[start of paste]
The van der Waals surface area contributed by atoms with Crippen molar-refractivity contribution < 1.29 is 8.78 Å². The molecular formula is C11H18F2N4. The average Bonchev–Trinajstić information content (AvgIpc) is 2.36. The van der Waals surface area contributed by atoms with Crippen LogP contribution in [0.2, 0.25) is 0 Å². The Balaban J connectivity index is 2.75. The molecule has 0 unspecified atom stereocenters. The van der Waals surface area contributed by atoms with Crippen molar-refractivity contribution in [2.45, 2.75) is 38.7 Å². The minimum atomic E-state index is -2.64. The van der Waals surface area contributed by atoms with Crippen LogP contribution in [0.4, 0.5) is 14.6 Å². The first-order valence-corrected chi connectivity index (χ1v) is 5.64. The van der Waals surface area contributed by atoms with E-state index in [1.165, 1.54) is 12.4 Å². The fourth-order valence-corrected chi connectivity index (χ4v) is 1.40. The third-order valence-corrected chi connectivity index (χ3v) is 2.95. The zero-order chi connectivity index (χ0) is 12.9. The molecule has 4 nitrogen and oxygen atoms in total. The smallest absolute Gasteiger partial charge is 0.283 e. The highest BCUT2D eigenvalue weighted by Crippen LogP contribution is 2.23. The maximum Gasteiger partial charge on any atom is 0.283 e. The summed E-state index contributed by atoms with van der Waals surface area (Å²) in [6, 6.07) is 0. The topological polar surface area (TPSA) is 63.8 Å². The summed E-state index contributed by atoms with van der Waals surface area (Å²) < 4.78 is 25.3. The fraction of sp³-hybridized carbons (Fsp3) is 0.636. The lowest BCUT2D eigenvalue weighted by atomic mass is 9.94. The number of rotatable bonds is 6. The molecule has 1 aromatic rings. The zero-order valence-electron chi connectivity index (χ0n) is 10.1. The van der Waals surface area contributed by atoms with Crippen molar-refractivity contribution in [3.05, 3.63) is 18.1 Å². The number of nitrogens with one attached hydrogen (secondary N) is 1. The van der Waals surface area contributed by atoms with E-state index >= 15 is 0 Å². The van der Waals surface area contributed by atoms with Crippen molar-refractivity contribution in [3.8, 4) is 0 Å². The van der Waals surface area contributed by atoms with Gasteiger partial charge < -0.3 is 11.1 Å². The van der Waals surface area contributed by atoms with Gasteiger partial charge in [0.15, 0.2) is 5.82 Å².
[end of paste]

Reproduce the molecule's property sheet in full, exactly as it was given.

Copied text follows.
The van der Waals surface area contributed by atoms with Crippen molar-refractivity contribution < 1.29 is 8.78 Å². The molecular formula is C11H18F2N4. The average Bonchev–Trinajstić information content (AvgIpc) is 2.36. The van der Waals surface area contributed by atoms with Crippen LogP contribution in [0.2, 0.25) is 0 Å². The Balaban J connectivity index is 2.75. The molecule has 0 unspecified atom stereocenters. The van der Waals surface area contributed by atoms with Crippen molar-refractivity contribution in [2.45, 2.75) is 38.7 Å². The minimum atomic E-state index is -2.64. The van der Waals surface area contributed by atoms with Crippen LogP contribution in [0.4, 0.5) is 14.6 Å². The first-order valence-corrected chi connectivity index (χ1v) is 5.64. The van der Waals surface area contributed by atoms with E-state index in [1.165, 1.54) is 12.4 Å². The fourth-order valence-corrected chi connectivity index (χ4v) is 1.40. The third-order valence-corrected chi connectivity index (χ3v) is 2.95. The zero-order chi connectivity index (χ0) is 12.9. The molecule has 4 nitrogen and oxygen atoms in total. The smallest absolute Gasteiger partial charge is 0.283 e. The highest BCUT2D eigenvalue weighted by Crippen LogP contribution is 2.23. The maximum Gasteiger partial charge on any atom is 0.283 e. The summed E-state index contributed by atoms with van der Waals surface area (Å²) in [6, 6.07) is 0. The topological polar surface area (TPSA) is 63.8 Å². The summed E-state index contributed by atoms with van der Waals surface area (Å²) < 4.78 is 25.3. The fraction of sp³-hybridized carbons (Fsp3) is 0.636. The lowest BCUT2D eigenvalue weighted by atomic mass is 9.94. The number of rotatable bonds is 6. The molecule has 1 aromatic rings. The zero-order valence-electron chi connectivity index (χ0n) is 10.1. The van der Waals surface area contributed by atoms with Crippen molar-refractivity contribution in [3.05, 3.63) is 18.1 Å². The number of nitrogens with one attached hydrogen (secondary N) is 1. The van der Waals surface area contributed by atoms with E-state index >= 15 is 0 Å². The van der Waals surface area contributed by atoms with Crippen molar-refractivity contribution in [3.8, 4) is 0 Å². The van der Waals surface area contributed by atoms with Gasteiger partial charge < -0.3 is 11.1 Å². The van der Waals surface area contributed by atoms with Gasteiger partial charge in [0.15, 0.2) is 5.82 Å².